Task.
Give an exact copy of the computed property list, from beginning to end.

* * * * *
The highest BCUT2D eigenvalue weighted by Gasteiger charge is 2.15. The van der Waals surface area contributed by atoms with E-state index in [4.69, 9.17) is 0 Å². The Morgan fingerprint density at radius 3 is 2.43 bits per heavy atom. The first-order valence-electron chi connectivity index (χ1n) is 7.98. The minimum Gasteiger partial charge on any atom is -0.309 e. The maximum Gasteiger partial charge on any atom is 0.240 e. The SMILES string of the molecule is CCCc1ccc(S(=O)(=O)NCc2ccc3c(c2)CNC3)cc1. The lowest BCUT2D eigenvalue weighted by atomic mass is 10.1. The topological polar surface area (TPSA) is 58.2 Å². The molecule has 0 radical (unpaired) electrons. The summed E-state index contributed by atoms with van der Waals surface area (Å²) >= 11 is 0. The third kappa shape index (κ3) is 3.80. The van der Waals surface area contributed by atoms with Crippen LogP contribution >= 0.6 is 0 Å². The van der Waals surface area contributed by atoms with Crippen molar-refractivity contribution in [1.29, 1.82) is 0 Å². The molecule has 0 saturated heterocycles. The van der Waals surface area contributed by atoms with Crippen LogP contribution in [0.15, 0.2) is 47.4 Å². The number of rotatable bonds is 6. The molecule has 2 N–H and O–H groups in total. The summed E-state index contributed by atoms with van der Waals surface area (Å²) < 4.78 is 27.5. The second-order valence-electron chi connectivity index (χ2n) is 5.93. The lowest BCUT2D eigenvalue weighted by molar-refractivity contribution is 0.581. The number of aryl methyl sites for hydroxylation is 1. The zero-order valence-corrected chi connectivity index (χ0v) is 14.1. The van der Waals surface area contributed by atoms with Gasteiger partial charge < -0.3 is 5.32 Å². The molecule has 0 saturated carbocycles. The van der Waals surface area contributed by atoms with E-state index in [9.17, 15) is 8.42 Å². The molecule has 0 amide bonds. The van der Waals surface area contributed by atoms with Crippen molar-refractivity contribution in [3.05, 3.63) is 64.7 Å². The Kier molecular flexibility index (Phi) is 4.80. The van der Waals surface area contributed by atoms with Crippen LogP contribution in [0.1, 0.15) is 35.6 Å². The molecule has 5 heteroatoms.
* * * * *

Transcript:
The highest BCUT2D eigenvalue weighted by Gasteiger charge is 2.15. The van der Waals surface area contributed by atoms with E-state index in [4.69, 9.17) is 0 Å². The Morgan fingerprint density at radius 3 is 2.43 bits per heavy atom. The first-order valence-electron chi connectivity index (χ1n) is 7.98. The minimum Gasteiger partial charge on any atom is -0.309 e. The maximum Gasteiger partial charge on any atom is 0.240 e. The SMILES string of the molecule is CCCc1ccc(S(=O)(=O)NCc2ccc3c(c2)CNC3)cc1. The lowest BCUT2D eigenvalue weighted by atomic mass is 10.1. The topological polar surface area (TPSA) is 58.2 Å². The molecule has 0 radical (unpaired) electrons. The summed E-state index contributed by atoms with van der Waals surface area (Å²) >= 11 is 0. The third kappa shape index (κ3) is 3.80. The van der Waals surface area contributed by atoms with Crippen LogP contribution >= 0.6 is 0 Å². The van der Waals surface area contributed by atoms with Crippen molar-refractivity contribution in [1.29, 1.82) is 0 Å². The molecule has 0 saturated heterocycles. The van der Waals surface area contributed by atoms with Crippen LogP contribution in [0.15, 0.2) is 47.4 Å². The number of rotatable bonds is 6. The molecule has 2 N–H and O–H groups in total. The summed E-state index contributed by atoms with van der Waals surface area (Å²) < 4.78 is 27.5. The second-order valence-electron chi connectivity index (χ2n) is 5.93. The lowest BCUT2D eigenvalue weighted by molar-refractivity contribution is 0.581. The number of aryl methyl sites for hydroxylation is 1. The zero-order valence-corrected chi connectivity index (χ0v) is 14.1. The van der Waals surface area contributed by atoms with Gasteiger partial charge < -0.3 is 5.32 Å². The molecule has 0 saturated carbocycles. The van der Waals surface area contributed by atoms with E-state index in [9.17, 15) is 8.42 Å². The molecule has 0 amide bonds. The van der Waals surface area contributed by atoms with Crippen molar-refractivity contribution in [3.05, 3.63) is 64.7 Å². The Kier molecular flexibility index (Phi) is 4.80. The van der Waals surface area contributed by atoms with Crippen LogP contribution in [0.1, 0.15) is 35.6 Å². The molecule has 5 heteroatoms.